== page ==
Will they ever be as popular as in Korea though? While Liam admits that “the culture is entirely different in South Korea… this is why they’re miles better than everyone else,” Roy feels that the next few years will be vital for eSports in the UK: “We are seeing strong and accelerated movements in the States due to heavy, focused investments towards students,” he tells me, “what we can do as an eSports society in the coming years will determine whether university eSports in the UK can keep up with these countries in terms of its standards and quality. Competitions between universities shouldn’t be limited to within London, or even within the UK. We should look to compete globally.” The society is currently working on plans to compete with American universities in the near future.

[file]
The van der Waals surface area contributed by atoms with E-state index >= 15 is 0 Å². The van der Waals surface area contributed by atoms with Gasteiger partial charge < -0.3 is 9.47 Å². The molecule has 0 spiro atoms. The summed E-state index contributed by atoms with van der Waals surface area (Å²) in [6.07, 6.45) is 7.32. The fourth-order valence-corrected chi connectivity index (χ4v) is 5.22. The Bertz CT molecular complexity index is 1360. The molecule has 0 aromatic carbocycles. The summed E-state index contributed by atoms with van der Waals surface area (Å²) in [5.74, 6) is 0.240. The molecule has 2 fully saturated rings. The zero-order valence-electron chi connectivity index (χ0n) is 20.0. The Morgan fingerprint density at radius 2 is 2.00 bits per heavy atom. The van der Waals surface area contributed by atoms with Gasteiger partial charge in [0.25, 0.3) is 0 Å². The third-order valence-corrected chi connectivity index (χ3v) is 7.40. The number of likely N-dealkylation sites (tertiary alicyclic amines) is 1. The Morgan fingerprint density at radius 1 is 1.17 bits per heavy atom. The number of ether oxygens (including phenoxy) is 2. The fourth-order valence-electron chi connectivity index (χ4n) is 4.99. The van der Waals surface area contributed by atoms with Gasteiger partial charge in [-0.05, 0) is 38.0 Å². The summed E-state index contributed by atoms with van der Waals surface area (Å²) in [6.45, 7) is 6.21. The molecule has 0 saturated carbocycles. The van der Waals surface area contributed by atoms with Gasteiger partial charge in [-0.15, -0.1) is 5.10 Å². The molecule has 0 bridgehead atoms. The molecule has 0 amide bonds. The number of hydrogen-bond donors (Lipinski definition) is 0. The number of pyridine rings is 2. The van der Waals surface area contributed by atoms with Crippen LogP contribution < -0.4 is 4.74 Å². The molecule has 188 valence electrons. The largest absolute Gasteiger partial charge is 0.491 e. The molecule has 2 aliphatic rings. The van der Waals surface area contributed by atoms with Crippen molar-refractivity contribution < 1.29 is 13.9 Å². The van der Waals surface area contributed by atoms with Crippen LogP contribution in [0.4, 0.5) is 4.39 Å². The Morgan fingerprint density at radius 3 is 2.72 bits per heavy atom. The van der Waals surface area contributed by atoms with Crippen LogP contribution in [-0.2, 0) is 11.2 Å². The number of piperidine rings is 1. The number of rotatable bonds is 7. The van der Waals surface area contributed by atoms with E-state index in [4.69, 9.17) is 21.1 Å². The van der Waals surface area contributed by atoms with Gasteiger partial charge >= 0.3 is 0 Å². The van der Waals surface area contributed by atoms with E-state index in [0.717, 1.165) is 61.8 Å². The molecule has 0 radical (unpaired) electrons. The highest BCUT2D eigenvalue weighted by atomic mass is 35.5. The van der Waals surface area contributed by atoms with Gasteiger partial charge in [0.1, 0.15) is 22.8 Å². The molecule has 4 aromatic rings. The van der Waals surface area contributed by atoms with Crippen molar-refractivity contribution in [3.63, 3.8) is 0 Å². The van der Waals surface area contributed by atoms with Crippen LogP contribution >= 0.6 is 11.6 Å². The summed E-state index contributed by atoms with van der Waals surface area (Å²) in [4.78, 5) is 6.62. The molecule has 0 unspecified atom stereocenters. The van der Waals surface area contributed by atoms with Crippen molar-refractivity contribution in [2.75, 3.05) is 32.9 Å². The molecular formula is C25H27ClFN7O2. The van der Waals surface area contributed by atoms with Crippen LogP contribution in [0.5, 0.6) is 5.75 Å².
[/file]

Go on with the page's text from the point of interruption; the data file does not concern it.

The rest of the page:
The debate about whether eSports should be counted as ‘real’ sports is ongoing; those who defend eSports would point out the quick reaction times and agile minds needed by those who ascend to the top of the leagues, arguing that such skills are similar to those required in a number of professional sports. But the safest argument may be in audience numbers: the 2014 League of Legends championship, for example, saw 40,000 fans pack into the same arena South Korea used for the 2002 World Cup semi final; in the States, the first eSports arena has been launched in Santa Ana, California, while later this year the first eSports Arena on the Las Vegas strip is set to open its doors. Viewership of the tournaments has also exploded, thanks to platforms like Twitch, which was bought by Amazon in 2014 for $1 billion. In 2013, the League of Legends world championship had 32 million people across the globe watching; last year’s NBA finals had an audience of only 20 million.